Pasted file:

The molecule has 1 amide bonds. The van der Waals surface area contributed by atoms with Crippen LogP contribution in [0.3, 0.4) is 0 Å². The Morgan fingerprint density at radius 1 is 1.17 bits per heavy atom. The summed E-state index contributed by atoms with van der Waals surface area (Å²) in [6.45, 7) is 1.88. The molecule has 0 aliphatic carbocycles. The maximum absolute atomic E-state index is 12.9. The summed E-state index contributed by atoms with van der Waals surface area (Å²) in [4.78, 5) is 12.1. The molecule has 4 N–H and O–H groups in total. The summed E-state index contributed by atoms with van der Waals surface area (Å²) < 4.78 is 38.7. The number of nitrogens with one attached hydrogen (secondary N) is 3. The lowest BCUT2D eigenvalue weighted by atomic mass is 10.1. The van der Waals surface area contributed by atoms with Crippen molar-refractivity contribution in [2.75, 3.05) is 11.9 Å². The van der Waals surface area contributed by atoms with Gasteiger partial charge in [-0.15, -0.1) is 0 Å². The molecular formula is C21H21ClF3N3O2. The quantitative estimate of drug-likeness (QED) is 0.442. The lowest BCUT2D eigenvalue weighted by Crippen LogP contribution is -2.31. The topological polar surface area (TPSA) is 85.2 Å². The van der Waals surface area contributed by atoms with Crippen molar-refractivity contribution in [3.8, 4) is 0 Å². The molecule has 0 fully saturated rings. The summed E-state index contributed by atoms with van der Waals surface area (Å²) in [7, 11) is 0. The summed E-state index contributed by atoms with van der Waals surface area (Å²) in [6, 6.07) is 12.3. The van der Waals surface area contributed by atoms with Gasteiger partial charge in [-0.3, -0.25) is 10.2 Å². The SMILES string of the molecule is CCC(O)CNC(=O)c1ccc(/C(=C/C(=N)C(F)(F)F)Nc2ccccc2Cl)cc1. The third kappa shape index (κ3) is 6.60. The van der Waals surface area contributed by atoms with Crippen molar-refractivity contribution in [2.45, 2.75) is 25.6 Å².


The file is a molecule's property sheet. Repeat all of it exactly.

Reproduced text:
The molecule has 1 amide bonds. The van der Waals surface area contributed by atoms with Crippen LogP contribution in [0.3, 0.4) is 0 Å². The Morgan fingerprint density at radius 1 is 1.17 bits per heavy atom. The summed E-state index contributed by atoms with van der Waals surface area (Å²) in [6.45, 7) is 1.88. The molecule has 0 aliphatic carbocycles. The maximum absolute atomic E-state index is 12.9. The summed E-state index contributed by atoms with van der Waals surface area (Å²) in [4.78, 5) is 12.1. The molecule has 4 N–H and O–H groups in total. The summed E-state index contributed by atoms with van der Waals surface area (Å²) < 4.78 is 38.7. The number of nitrogens with one attached hydrogen (secondary N) is 3. The lowest BCUT2D eigenvalue weighted by atomic mass is 10.1. The van der Waals surface area contributed by atoms with Crippen molar-refractivity contribution in [2.75, 3.05) is 11.9 Å². The van der Waals surface area contributed by atoms with Gasteiger partial charge in [-0.15, -0.1) is 0 Å². The molecular formula is C21H21ClF3N3O2. The quantitative estimate of drug-likeness (QED) is 0.442. The lowest BCUT2D eigenvalue weighted by Crippen LogP contribution is -2.31. The topological polar surface area (TPSA) is 85.2 Å². The van der Waals surface area contributed by atoms with Crippen molar-refractivity contribution in [3.8, 4) is 0 Å². The molecule has 0 fully saturated rings. The summed E-state index contributed by atoms with van der Waals surface area (Å²) in [7, 11) is 0. The summed E-state index contributed by atoms with van der Waals surface area (Å²) in [6, 6.07) is 12.3. The van der Waals surface area contributed by atoms with Gasteiger partial charge in [-0.3, -0.25) is 10.2 Å². The SMILES string of the molecule is CCC(O)CNC(=O)c1ccc(/C(=C/C(=N)C(F)(F)F)Nc2ccccc2Cl)cc1. The third kappa shape index (κ3) is 6.60. The van der Waals surface area contributed by atoms with Crippen molar-refractivity contribution in [2.45, 2.75) is 25.6 Å².